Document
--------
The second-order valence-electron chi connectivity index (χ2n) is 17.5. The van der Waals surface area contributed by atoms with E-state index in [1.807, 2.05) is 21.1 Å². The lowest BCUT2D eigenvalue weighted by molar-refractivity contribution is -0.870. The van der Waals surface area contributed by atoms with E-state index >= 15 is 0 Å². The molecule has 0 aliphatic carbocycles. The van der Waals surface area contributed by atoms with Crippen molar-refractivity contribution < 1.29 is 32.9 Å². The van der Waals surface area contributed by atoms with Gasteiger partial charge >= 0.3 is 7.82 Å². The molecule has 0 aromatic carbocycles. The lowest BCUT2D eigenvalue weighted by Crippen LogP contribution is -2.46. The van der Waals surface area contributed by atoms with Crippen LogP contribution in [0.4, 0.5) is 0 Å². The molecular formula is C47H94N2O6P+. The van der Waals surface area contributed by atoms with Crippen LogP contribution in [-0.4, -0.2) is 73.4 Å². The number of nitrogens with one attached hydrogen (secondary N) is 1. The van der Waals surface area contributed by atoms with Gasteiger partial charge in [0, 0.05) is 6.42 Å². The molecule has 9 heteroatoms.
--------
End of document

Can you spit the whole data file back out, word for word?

The second-order valence-electron chi connectivity index (χ2n) is 17.5. The van der Waals surface area contributed by atoms with E-state index in [1.807, 2.05) is 21.1 Å². The lowest BCUT2D eigenvalue weighted by molar-refractivity contribution is -0.870. The van der Waals surface area contributed by atoms with E-state index >= 15 is 0 Å². The molecule has 0 aliphatic carbocycles. The van der Waals surface area contributed by atoms with Crippen molar-refractivity contribution < 1.29 is 32.9 Å². The van der Waals surface area contributed by atoms with Gasteiger partial charge >= 0.3 is 7.82 Å². The molecule has 0 aromatic carbocycles. The lowest BCUT2D eigenvalue weighted by Crippen LogP contribution is -2.46. The van der Waals surface area contributed by atoms with Crippen LogP contribution in [0.4, 0.5) is 0 Å². The molecular formula is C47H94N2O6P+. The van der Waals surface area contributed by atoms with Crippen LogP contribution in [-0.4, -0.2) is 73.4 Å². The number of nitrogens with one attached hydrogen (secondary N) is 1. The van der Waals surface area contributed by atoms with Gasteiger partial charge in [0, 0.05) is 6.42 Å². The molecule has 9 heteroatoms.